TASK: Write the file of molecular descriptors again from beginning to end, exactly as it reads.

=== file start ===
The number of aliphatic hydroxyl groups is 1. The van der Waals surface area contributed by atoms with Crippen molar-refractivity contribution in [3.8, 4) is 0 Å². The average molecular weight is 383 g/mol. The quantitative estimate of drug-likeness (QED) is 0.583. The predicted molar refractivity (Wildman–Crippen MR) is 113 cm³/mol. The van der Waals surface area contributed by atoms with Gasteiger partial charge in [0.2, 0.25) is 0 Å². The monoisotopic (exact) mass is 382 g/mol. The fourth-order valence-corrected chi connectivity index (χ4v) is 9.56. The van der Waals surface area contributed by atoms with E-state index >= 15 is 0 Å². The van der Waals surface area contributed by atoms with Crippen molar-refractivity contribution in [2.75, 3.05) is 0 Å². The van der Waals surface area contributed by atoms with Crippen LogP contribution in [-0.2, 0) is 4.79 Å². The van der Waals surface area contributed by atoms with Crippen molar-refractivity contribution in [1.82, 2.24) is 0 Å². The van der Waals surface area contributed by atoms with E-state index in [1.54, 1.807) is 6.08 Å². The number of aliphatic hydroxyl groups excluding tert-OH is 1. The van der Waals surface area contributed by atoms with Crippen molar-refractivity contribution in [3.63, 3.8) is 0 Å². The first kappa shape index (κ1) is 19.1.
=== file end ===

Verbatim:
The number of aliphatic hydroxyl groups is 1. The van der Waals surface area contributed by atoms with Crippen molar-refractivity contribution in [3.8, 4) is 0 Å². The average molecular weight is 383 g/mol. The quantitative estimate of drug-likeness (QED) is 0.583. The predicted molar refractivity (Wildman–Crippen MR) is 113 cm³/mol. The van der Waals surface area contributed by atoms with Gasteiger partial charge in [0.2, 0.25) is 0 Å². The monoisotopic (exact) mass is 382 g/mol. The fourth-order valence-corrected chi connectivity index (χ4v) is 9.56. The van der Waals surface area contributed by atoms with E-state index >= 15 is 0 Å². The van der Waals surface area contributed by atoms with Crippen molar-refractivity contribution in [2.75, 3.05) is 0 Å². The van der Waals surface area contributed by atoms with Crippen LogP contribution in [-0.2, 0) is 4.79 Å². The van der Waals surface area contributed by atoms with Crippen molar-refractivity contribution in [1.82, 2.24) is 0 Å². The van der Waals surface area contributed by atoms with E-state index in [1.54, 1.807) is 6.08 Å². The number of aliphatic hydroxyl groups excluding tert-OH is 1. The van der Waals surface area contributed by atoms with Crippen molar-refractivity contribution in [3.63, 3.8) is 0 Å². The first kappa shape index (κ1) is 19.1.